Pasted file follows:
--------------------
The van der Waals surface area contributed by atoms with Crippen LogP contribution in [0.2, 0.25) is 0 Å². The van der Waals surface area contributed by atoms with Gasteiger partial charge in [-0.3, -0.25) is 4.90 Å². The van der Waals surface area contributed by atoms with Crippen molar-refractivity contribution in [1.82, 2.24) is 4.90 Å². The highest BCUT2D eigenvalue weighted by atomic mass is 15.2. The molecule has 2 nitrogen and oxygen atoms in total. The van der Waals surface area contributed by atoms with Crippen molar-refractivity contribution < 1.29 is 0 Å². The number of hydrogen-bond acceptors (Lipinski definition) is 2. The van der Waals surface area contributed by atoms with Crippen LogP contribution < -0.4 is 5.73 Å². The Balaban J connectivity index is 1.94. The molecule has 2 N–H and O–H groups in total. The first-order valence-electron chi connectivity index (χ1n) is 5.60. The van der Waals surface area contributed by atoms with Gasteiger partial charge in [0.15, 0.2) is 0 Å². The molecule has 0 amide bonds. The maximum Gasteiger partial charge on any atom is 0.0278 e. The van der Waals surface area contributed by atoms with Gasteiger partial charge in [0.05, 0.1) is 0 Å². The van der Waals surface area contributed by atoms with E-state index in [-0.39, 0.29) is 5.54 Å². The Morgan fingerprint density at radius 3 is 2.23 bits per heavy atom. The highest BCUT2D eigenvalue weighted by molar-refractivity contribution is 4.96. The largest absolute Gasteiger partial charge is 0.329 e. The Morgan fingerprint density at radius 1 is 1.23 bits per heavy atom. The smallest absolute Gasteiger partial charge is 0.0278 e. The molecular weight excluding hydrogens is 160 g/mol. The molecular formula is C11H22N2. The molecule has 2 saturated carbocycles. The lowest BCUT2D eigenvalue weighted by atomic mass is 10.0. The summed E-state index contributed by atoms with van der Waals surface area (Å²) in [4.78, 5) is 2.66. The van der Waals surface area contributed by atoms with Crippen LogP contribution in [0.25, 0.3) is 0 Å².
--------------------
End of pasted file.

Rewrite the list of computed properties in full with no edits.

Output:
The van der Waals surface area contributed by atoms with Crippen LogP contribution in [0.2, 0.25) is 0 Å². The van der Waals surface area contributed by atoms with Gasteiger partial charge in [-0.3, -0.25) is 4.90 Å². The van der Waals surface area contributed by atoms with Crippen molar-refractivity contribution in [1.82, 2.24) is 4.90 Å². The highest BCUT2D eigenvalue weighted by atomic mass is 15.2. The molecule has 2 nitrogen and oxygen atoms in total. The van der Waals surface area contributed by atoms with Crippen molar-refractivity contribution < 1.29 is 0 Å². The number of hydrogen-bond acceptors (Lipinski definition) is 2. The van der Waals surface area contributed by atoms with Crippen LogP contribution < -0.4 is 5.73 Å². The Balaban J connectivity index is 1.94. The molecule has 2 N–H and O–H groups in total. The first-order valence-electron chi connectivity index (χ1n) is 5.60. The van der Waals surface area contributed by atoms with Gasteiger partial charge in [0.15, 0.2) is 0 Å². The molecule has 0 amide bonds. The maximum Gasteiger partial charge on any atom is 0.0278 e. The van der Waals surface area contributed by atoms with Gasteiger partial charge in [0.05, 0.1) is 0 Å². The van der Waals surface area contributed by atoms with E-state index in [-0.39, 0.29) is 5.54 Å². The Morgan fingerprint density at radius 3 is 2.23 bits per heavy atom. The highest BCUT2D eigenvalue weighted by molar-refractivity contribution is 4.96. The largest absolute Gasteiger partial charge is 0.329 e. The Morgan fingerprint density at radius 1 is 1.23 bits per heavy atom. The smallest absolute Gasteiger partial charge is 0.0278 e. The molecular weight excluding hydrogens is 160 g/mol. The molecular formula is C11H22N2. The molecule has 2 saturated carbocycles. The lowest BCUT2D eigenvalue weighted by atomic mass is 10.0. The summed E-state index contributed by atoms with van der Waals surface area (Å²) in [4.78, 5) is 2.66. The van der Waals surface area contributed by atoms with Crippen LogP contribution in [0.25, 0.3) is 0 Å².